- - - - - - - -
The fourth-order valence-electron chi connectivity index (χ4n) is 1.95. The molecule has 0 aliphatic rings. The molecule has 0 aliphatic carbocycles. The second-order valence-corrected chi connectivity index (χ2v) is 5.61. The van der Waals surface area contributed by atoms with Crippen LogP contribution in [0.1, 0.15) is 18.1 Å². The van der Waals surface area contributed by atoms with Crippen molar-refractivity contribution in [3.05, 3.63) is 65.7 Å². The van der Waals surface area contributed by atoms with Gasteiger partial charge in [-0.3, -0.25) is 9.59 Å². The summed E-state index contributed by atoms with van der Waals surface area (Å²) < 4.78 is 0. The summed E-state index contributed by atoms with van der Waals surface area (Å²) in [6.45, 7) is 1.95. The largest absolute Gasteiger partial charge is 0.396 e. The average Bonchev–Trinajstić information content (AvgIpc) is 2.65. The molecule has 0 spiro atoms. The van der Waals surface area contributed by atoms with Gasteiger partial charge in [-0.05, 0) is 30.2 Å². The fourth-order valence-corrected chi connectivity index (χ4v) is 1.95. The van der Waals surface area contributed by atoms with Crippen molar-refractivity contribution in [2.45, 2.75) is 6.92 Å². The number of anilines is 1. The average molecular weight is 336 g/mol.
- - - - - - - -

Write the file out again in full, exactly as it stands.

The fourth-order valence-electron chi connectivity index (χ4n) is 1.95. The molecule has 0 aliphatic rings. The molecule has 0 aliphatic carbocycles. The second-order valence-corrected chi connectivity index (χ2v) is 5.61. The van der Waals surface area contributed by atoms with Crippen LogP contribution in [0.1, 0.15) is 18.1 Å². The van der Waals surface area contributed by atoms with Crippen molar-refractivity contribution in [3.05, 3.63) is 65.7 Å². The van der Waals surface area contributed by atoms with Gasteiger partial charge in [-0.3, -0.25) is 9.59 Å². The summed E-state index contributed by atoms with van der Waals surface area (Å²) < 4.78 is 0. The summed E-state index contributed by atoms with van der Waals surface area (Å²) in [6.45, 7) is 1.95. The largest absolute Gasteiger partial charge is 0.396 e. The average Bonchev–Trinajstić information content (AvgIpc) is 2.65. The molecule has 0 spiro atoms. The van der Waals surface area contributed by atoms with Gasteiger partial charge in [-0.05, 0) is 30.2 Å². The fourth-order valence-corrected chi connectivity index (χ4v) is 1.95. The van der Waals surface area contributed by atoms with Crippen molar-refractivity contribution in [2.45, 2.75) is 6.92 Å². The number of anilines is 1. The average molecular weight is 336 g/mol.